Torres also explained that there are key trends related to GA in particular that are important for ophthalmic professionals to keep tabs on. She noted that 2023 proved to be an active year in terms of therapeutic agents, with the ophthalmic industry seeing newly approved therapies for GA.

“This was a disease that, until then, lacked any approved treatment,” she said. “It has been helpful to understand the adoption of these new therapies, along with any indication of their effectiveness and safety.”

Although the clinical trials are designed to evaluate a new agent’s efficacy over a certain period, Torres pointed out that they often don’t provide the opportunity to observe long-term safety issues that might emerge years after a study concludes. “We are certainly seeing an increase in the number of patients with [GA],” she said. “These agents are coming at a really important time to try to at least slow down the progression of disease further in the context of this patient population.”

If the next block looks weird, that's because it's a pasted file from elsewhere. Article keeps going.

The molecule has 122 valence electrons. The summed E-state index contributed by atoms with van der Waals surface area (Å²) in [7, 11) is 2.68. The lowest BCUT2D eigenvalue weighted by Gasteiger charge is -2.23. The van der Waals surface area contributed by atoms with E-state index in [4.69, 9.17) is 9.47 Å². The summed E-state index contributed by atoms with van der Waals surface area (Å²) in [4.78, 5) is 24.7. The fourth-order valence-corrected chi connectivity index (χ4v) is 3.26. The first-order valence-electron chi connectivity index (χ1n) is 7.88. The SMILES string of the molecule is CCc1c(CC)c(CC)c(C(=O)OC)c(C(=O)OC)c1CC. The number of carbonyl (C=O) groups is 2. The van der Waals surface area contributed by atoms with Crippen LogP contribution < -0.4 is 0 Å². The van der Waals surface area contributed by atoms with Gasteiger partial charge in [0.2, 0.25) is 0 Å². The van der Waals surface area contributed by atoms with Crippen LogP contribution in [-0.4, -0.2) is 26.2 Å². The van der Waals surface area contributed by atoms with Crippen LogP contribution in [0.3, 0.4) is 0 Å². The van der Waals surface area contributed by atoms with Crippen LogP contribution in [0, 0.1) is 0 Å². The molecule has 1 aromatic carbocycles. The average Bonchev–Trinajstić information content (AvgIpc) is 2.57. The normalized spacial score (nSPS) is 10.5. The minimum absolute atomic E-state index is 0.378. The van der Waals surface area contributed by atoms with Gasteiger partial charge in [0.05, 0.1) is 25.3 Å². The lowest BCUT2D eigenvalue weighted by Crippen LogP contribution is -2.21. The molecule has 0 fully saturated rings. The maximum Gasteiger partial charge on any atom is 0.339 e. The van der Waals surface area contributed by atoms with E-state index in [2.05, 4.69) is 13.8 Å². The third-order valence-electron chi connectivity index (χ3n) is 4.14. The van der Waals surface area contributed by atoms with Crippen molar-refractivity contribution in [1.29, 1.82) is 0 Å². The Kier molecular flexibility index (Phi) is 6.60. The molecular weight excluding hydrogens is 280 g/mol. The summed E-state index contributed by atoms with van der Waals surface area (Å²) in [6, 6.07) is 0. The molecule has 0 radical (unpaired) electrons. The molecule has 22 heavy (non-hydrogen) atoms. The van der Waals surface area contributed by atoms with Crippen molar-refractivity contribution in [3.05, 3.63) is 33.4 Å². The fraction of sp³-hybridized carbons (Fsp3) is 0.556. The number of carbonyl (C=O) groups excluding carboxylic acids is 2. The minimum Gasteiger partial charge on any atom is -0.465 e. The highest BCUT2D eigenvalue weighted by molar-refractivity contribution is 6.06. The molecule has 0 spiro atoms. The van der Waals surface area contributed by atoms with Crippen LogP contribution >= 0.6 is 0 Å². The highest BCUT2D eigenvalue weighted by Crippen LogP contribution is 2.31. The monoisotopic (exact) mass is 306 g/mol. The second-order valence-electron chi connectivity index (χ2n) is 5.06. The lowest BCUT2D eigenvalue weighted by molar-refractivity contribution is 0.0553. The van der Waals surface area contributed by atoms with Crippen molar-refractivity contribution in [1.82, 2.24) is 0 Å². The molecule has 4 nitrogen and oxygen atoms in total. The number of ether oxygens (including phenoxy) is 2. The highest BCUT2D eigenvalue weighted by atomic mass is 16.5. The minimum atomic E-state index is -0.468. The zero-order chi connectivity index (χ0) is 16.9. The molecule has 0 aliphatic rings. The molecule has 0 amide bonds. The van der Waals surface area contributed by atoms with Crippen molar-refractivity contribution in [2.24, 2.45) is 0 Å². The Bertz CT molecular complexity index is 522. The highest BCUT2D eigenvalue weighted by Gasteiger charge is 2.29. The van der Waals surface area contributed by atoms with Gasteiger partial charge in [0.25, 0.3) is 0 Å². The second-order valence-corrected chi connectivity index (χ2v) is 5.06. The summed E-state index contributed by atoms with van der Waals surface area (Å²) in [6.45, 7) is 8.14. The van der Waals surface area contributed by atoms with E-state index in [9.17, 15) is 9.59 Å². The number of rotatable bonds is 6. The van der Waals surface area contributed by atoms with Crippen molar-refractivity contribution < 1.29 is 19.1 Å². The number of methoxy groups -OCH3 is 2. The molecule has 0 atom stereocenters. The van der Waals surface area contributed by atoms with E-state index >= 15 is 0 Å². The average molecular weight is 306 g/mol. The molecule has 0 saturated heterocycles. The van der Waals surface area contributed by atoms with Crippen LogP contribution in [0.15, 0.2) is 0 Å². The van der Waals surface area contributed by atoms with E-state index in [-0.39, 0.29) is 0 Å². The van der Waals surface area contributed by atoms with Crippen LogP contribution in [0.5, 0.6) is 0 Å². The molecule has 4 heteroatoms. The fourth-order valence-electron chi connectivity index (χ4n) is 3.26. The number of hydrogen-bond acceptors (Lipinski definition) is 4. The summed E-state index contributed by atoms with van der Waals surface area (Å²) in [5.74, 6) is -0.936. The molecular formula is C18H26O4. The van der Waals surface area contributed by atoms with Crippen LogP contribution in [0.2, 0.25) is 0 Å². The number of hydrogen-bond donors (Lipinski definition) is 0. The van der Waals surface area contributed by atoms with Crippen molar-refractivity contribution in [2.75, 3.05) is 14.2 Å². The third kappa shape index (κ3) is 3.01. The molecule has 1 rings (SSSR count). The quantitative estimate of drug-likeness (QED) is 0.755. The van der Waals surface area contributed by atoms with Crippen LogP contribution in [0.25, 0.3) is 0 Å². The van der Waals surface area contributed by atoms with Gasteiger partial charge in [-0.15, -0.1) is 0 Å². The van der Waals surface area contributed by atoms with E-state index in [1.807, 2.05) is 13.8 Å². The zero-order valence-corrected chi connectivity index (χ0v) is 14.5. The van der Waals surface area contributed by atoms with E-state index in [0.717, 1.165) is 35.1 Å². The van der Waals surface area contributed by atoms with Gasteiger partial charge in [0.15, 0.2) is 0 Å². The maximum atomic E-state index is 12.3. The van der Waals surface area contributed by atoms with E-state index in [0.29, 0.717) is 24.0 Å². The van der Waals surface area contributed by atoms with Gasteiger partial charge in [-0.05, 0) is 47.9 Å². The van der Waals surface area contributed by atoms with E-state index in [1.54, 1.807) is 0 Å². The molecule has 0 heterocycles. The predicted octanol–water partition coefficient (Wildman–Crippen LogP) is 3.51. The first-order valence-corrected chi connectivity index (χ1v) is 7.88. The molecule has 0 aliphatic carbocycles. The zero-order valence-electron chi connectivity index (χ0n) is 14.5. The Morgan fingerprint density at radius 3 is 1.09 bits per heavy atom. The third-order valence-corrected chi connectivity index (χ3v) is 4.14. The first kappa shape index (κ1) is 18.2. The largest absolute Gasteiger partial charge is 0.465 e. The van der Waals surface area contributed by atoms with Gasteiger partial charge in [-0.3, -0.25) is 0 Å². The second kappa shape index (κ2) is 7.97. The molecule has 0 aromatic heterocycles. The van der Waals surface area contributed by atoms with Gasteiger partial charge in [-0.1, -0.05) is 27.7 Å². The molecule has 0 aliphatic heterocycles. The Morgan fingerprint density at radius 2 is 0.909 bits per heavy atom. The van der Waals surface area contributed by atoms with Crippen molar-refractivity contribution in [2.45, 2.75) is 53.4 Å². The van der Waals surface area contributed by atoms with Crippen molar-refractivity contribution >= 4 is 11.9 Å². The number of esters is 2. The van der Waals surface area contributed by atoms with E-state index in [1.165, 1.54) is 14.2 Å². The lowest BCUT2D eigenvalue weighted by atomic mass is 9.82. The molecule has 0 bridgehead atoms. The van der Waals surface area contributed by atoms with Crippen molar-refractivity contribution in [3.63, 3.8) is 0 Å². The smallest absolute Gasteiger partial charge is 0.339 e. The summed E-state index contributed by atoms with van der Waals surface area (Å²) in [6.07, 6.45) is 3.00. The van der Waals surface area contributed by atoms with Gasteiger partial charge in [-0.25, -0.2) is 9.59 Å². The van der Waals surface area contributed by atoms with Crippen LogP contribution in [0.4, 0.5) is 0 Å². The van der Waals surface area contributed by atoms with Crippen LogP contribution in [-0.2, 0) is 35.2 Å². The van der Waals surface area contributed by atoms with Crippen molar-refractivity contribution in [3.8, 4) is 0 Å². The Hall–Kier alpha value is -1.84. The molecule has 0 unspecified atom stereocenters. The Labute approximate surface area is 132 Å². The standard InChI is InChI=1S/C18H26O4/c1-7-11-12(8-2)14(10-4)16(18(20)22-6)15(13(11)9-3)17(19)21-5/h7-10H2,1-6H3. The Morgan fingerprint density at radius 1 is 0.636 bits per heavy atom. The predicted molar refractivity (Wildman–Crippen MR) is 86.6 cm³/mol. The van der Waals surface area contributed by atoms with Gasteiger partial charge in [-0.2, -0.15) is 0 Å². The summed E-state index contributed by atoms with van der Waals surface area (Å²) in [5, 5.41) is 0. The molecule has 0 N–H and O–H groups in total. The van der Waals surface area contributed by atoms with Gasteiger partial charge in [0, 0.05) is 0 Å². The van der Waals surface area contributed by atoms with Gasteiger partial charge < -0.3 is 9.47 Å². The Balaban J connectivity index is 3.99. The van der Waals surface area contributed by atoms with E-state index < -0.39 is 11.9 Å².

These insights can provide additional details to ophthalmologists as they treat their patients. Torres noted that one of the biggest ways that real-world insights provide better information is a pulse on real-time practice patterns.

“The landscape and health care moves so quickly, whether it’s a newly approved drug or a different sequence of treatments that can and should be considered,” she said. “Sometimes it’s hard for any treating clinician to keep up with the latest guidance that is reflective of routine clinical care. Sometimes they rely on more of their immediate network, maybe the practice patterns within the site that they are delivering care in.”

When it comes to real-world insights, Torres pointed out that it can help to zoom out to understand, holistically, what the general use of a particular therapy is, especially with newly approved agents such as the ones available in GA. This, she added, can lead to several questions, including whether there are certain types of populations or subpopulations that the therapy is more likely to be used in. Are we seeing early signs of effectiveness? Are there still areas of unmet needs that are not responding in the way we would want?